President Muhammadu Buhari, has said that the South-East geopolitical zone is not marginalised by his government.
Buhari who was represented by the  Kaduna  State Governor, Mallam Nasir Ahmad El-Rufai, in London, made this disclosure in a speech at Chatham House, titled: ‘Next Generation Nigeria: What Is Restructuring, And Does Nigeria Need It?’
He explained that four of the five States in the South-East zone had senior Ministers in federal cabinet, despite the fact that they gave the APC government just about five percent of votes in the 2015 Presidential election.
Some States including Kaduna, which gave the party more than 90 percent of votes, only have junior Ministers (Ministers of State), he said.
He described the cries of marginalisation as “the narratives of losers”, who decided not to vote for the APC, but now they do not want to live with the consequences of their decisions.
The Governor listed fear of domination, resource control, fractious politics, weird leadership, and national dissatisfaction, among others, as reasons for the clamour for restructuring.

He however, noted that the clamour for restructuring was usually loudest by geopolitical zones in the Southern part of the country, when they lose control at the centre.

Agitations for restructuring and resource control were silent or muted during the tenures of Presidents Olusegun Obasanjo and Goodluck Jonathan by the south zones, he said, adding that only the North maintained a rather indifferent stance through the tenures.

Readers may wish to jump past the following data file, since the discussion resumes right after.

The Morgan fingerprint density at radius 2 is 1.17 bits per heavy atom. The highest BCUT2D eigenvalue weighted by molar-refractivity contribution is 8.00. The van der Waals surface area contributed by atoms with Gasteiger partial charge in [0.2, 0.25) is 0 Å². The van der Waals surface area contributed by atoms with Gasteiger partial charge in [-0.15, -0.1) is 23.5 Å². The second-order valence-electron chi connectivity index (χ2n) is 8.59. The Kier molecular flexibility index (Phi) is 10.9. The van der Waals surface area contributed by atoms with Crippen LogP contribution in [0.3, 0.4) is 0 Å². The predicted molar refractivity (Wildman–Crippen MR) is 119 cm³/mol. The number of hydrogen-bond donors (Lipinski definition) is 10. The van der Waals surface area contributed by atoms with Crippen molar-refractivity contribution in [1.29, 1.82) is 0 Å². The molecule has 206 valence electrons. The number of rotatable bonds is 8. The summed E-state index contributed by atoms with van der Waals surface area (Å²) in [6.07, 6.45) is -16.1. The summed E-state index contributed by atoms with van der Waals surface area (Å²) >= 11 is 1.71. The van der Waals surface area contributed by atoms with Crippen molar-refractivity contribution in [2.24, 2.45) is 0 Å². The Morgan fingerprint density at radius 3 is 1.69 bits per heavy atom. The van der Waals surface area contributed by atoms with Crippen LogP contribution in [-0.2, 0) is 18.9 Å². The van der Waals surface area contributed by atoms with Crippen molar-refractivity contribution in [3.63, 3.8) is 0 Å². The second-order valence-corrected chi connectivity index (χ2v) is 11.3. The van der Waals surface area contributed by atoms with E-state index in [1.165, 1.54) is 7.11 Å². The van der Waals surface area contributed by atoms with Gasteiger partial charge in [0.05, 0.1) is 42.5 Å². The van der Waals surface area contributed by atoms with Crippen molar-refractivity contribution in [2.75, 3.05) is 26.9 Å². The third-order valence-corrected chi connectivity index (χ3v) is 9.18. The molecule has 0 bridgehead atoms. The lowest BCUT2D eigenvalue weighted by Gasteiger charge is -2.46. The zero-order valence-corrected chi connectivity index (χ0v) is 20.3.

The Governor, who prefers “true federalism” as the terminology for restructuring, said Nigeria was a “dysfunctional federation”, that is unbalanced and in dire need of balancing up.
He noted that the Federal Government needed to “shed weight” and devolve some of its functions to States, and limit itself to issues of national importance.
According to him, the country should run a two-tier government, comprising Federal and State Governments.
He stated that it was due to the importance the APC attached to true federalism, that it set up a 24-member Committee, “to give structure to its debate and hear the views of the cross-section of the people, including the youth.”
He said the voices of majority of Nigerians should set the agenda for a true federalism and equal opportunities, rather than the voices of a vocal few, stressing that Nigerians cherished and appreciated unity in diversity.

He urged the youth and young people, who constitute about 80 percent of Nigeria’s population, to get actively involved in politics and the affairs of the country, warning that if they do not get involved, the older generation would not transfer power to them willingly.


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